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Rule

Watermelon Research and Promotion Plan; Realignment

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Start Preamble Start Printed Page 56471

AGENCY:

Agricultural Marketing Service.

ACTION:

Final rule.

SUMMARY:

This rule realigns the representation on the National Watermelon Promotion Board (Board) under the Agricultural Marketing Service's (AMS) regulations regarding a national research and promotion program for watermelons. This rule reduces the number of production districts and the number of importers on the Board, accordingly. This rule also makes administrative changes to other provisions of the Watermelon Research and Promotion Plan (Plan).

DATES:

Effective October 14, 2020.

Start Further Info

FOR FURTHER INFORMATION CONTACT:

Stacy Jones King, Agricultural Marketing Specialist, Promotion and Economics Division, Specialty Crops Program, AMS, USDA, 1400 Independence Avenue SW, Room 1406-S, Stop 0244, Washington, DC 20250-0244; telephone: (202) 731-2117; facsimile: (202) 205-2800; or electronic mail: Stacy.JonesKing@usda.gov.

End Further Info End Preamble Start Supplemental Information

SUPPLEMENTARY INFORMATION:

This final rule affecting 7 CFR part 1210 is authorized under the Watermelon Research and Promotion Act (Act) (7 U.S.C. 4901-4916). The Watermelon Research and Promotion Plan is codified at 7 CFR part 1210.

Executive Orders 12866, 13563, and 13771

Executive Orders 12866 and 13563 direct agencies to assess all costs and benefits of available regulatory alternatives and, if regulation is necessary, to select regulatory approaches that maximize net benefits (including potential economic, environmental, public health and safety effects, distributive impacts and equity). Executive Order 13563 emphasizes the importance of quantifying both costs and benefits, reducing costs, harmonizing rules and promoting flexibility. This final rule falls within a category of regulatory actions that the Office of Management and Budget (OMB) exempted from Executive Order 12866 review. Additionally, because this rule does not meet the definition of a significant regulatory action it does not trigger the requirements contained in Executive Order 13771. See OMB's Memorandum titled “Interim Guidance Implementing Section 2 of the Executive Order of January 30, 2017, titled `Reducing Regulation and Controlling Regulatory Costs' ” (February 2, 2017).

Executive Order 13175

This final rule has been reviewed in accordance with the requirements of Executive Order 13175, Consultation and Coordination with Indian Tribal Governments. The review reveals that this rule will not have substantial and direct effects on Tribal governments and will not have significant Tribal implications.

Executive Order 12988

This rule has been reviewed under Executive Order 12988, Civil Justice Reform. It is not intended to have retroactive effect.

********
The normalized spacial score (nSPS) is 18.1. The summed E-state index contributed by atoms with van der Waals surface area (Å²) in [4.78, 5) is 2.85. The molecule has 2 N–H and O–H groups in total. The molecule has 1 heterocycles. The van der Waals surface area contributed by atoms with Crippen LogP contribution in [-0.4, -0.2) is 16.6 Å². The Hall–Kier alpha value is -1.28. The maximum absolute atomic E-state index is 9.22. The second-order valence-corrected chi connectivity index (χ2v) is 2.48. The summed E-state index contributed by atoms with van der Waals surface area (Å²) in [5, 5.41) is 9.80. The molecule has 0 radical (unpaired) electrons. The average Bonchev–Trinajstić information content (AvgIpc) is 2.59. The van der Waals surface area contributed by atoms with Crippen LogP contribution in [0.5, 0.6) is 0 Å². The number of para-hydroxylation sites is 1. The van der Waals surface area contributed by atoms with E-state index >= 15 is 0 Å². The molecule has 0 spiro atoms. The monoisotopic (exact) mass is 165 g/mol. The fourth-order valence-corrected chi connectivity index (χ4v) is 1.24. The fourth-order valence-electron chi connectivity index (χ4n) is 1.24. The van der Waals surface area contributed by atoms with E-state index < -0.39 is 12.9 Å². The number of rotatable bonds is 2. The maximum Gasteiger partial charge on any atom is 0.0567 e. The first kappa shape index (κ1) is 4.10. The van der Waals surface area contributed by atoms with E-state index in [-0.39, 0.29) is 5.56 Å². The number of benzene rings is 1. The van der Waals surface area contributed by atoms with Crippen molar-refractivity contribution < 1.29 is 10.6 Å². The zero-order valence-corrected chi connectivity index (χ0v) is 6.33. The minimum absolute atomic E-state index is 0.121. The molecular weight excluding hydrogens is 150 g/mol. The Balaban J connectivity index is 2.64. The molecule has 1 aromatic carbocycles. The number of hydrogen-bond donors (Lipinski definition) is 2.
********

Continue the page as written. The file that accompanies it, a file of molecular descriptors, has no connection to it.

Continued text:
Under section 1650 of the Act (7 U.S.C. 4909), a person subject to an order may file a written petition with USDA stating that the plan, any provision of the plan, or any obligation imposed in connection with the plan, is not established in accordance with the law, and request a modification thereof or an exemption therefrom. The petitioner will have the opportunity for a hearing on the petition. Thereafter, USDA will issue a ruling on the petition. If the petitioner disagrees with USDA's ruling, the petitioner may file, within 20 days, an appeal in the U.S. District Court for the district where the petitioner is an inhabitant or in which the person's principal place of business is located.

Background

This rule realigns the Board's representation and procedures under the Plan. The realignment reduces the number of production districts under the Plan for producer and handler representation on the Board, and proportionally reduces the number of importer seats from twelve to nine. The Board administers the Plan with oversight by USDA. Under the Plan, assessments are collected from watermelon producers, handlers and importers. The assessments are used to strengthen watermelon's position in the marketplace and to establish, maintain, and expand markets for watermelons.

Board Membership

Currently, § 1210.320(a) specifies that the Board shall be comprised of producers, handlers, importers and one public representative appointed by the Secretary. Pursuant to § 1210.320(b), the Plan originally divided the United States into seven districts of comparable production volumes of watermelons, and each district is allocated two producer members and two handler members. Section 1210.320(d) specifies that importer representation on the Board shall be proportionate to the percentage of assessments paid by importers to the Board, except that at least one representative of importers shall serve on the Board.

The current Board is comprised of 41 members—14 producers (two from each district), 14 handlers (two from each district), 12 importers, and one public member.

Review of U.S. Production

Section 1210.320(c) requires the Board, at least every five years, to review the districts to determine whether realignment is necessary. In conducting the review, the Board must consider: (1) The most recent three years of USDA production reports or Board assessment reports if USDA production reports are unavailable; (2) shifts and trends in quantities of watermelon produced, and (3) other relevant factors. As a result of the review, the Board may recommend to USDA that the districts be realigned.

Pursuant to section 1210.501, the seven current districts are as follows:

District 1—The State of Florida;

District 2—The States of Kentucky, North Carolina, South Carolina, Tennessee, Virginia and West Virginia;

District 3—The State of Georgia;

District 4—The States of Connecticut, Delaware, Illinois, Indiana, Maine, Maryland, Massachusetts, Michigan, Start Printed Page 56472New Hampshire, New Jersey, New York, Ohio, Pennsylvania, Rhode Island, Vermont, Wisconsin, and Washington, DC;

District 5—The State of California;

District 6—The State of Texas;